Building the Dough
When making my spent grain sourdough bread, I utilize a 3-day build and bake regiment. The recipe below will produce a 3lb. 9oz boule-type loaf that comfortably cooks inside my 6-quart cast iron Dutch oven. This amount of dough can be split up into smaller loaves, if desired. Cast iron baking was popularized by the New York Times’ article on ‘No-Knead’ baking and works well in my undersized, weak oven. Ratios of ingredients and the breakdown of loaves can be modified by maintaining the ratios while scaling down the amounts of ingredients.
Day 1: Build a Firm Starter
The first step is to create a firm starter. I like to make this very dry in order to encourage as much acid production as possible. The dough produced will be very firm and almost Playdough-like. The dough will get loosened up in the next step of the build.
8 oz. – Sourdough Starter (Barm)
8 oz. – Bread Flour
1.5 oz. – Cold Water
Mix ingredients in a bowl until well combined. Cover and ferment at room temperature for 24 hours. Dough will grow, but may not double in size during this period.
Day 2: Produce Final Dough and Retard Overnight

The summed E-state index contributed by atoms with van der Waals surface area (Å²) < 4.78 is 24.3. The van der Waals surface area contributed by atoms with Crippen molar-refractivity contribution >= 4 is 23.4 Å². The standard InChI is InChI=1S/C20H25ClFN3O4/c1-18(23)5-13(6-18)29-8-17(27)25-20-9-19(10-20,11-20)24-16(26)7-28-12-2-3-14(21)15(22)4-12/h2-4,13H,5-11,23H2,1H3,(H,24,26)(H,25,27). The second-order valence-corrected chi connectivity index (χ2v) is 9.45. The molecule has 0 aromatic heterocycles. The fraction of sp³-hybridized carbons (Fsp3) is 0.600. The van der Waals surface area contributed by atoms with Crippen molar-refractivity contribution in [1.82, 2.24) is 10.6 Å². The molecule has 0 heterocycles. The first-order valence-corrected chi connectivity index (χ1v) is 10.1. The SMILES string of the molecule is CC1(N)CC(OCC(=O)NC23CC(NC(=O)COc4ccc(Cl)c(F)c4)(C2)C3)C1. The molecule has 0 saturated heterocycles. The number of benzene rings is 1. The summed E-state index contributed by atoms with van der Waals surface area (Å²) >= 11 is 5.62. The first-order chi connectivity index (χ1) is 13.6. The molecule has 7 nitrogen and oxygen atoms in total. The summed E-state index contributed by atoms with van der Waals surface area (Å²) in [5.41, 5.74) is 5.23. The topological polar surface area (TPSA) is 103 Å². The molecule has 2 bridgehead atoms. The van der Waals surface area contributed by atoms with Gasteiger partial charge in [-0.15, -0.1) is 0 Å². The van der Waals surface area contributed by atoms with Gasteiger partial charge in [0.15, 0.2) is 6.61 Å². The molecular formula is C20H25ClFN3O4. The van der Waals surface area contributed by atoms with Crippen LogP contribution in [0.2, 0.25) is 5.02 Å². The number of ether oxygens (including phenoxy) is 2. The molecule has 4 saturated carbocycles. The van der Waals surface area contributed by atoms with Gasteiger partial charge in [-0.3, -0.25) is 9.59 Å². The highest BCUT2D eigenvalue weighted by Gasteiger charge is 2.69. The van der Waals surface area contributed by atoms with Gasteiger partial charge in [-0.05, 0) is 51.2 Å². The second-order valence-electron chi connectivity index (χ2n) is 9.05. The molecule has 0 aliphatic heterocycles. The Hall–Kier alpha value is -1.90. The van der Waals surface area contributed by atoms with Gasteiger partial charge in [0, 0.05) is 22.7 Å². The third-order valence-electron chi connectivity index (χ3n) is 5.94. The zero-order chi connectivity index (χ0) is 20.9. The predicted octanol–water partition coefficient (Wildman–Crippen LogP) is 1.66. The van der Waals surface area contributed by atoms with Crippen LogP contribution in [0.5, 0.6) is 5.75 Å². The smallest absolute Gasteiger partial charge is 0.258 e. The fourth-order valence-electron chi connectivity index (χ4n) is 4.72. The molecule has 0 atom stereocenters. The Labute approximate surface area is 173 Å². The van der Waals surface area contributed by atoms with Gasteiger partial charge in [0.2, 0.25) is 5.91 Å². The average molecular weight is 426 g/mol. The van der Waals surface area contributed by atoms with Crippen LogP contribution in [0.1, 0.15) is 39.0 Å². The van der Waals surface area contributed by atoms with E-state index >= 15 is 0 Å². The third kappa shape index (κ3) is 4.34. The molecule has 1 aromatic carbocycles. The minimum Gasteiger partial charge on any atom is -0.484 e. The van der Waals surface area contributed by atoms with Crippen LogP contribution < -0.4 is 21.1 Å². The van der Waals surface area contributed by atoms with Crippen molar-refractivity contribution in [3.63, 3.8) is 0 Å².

On Day 2, I build the final dough. The ingredients are mixed, the loaf shaped into a boule and placed into a 6-quart cast iron Dutch oven and then everything is placed in the fridge for a cold, extended fermentation. The dough produced should be slightly tacky and barely pull away from the sides of the mixing bowl. The amount of flour and water may need to be adjusted depending on your kitchen’s humidity in order to achieve this consistency.
17.5 oz. – Firm Starter Produced on Day 1
22 oz. – Bread Flour
18 oz. – Cold Water
1 oz. – Dry Spent Grain – pulverized in a food processor.
5 tsp. – Kosher Salt
1. Incorporate ingredients in a mixing bowl.
2. Knead in a mixer with a bread hook for 5 minutes.
3. Let the dough rest for 5 minutes.
4. Knead in a mixer with a bread hook for another 5 minutes.
5. Shape bread into a boule and then place in a oiled cast iron Dutch oven.
6. Place covered Dutch oven into fridge for approximately 24 hours.
Day 3: Proof and Bake
Four to six hours before baking the bread, pull the dough from the fridge. The dough may have slightly expanded in size, but will likely not have doubled. Allow the dough to continue its fermentation at room temperature until it has doubled in size. The time this takes will vary based on the make-up and health of your sourdough starter. Once doubled in size, place the covered Dutch oven into your oven preheated to 500° F. Bake bread covered for approximately 30 minutes and then uncovered for an additional 25 minutes. My stove is very unreliable and weak so your bake time will likely vary considerably. Allow the bread to completely cool before slicing and enjoying.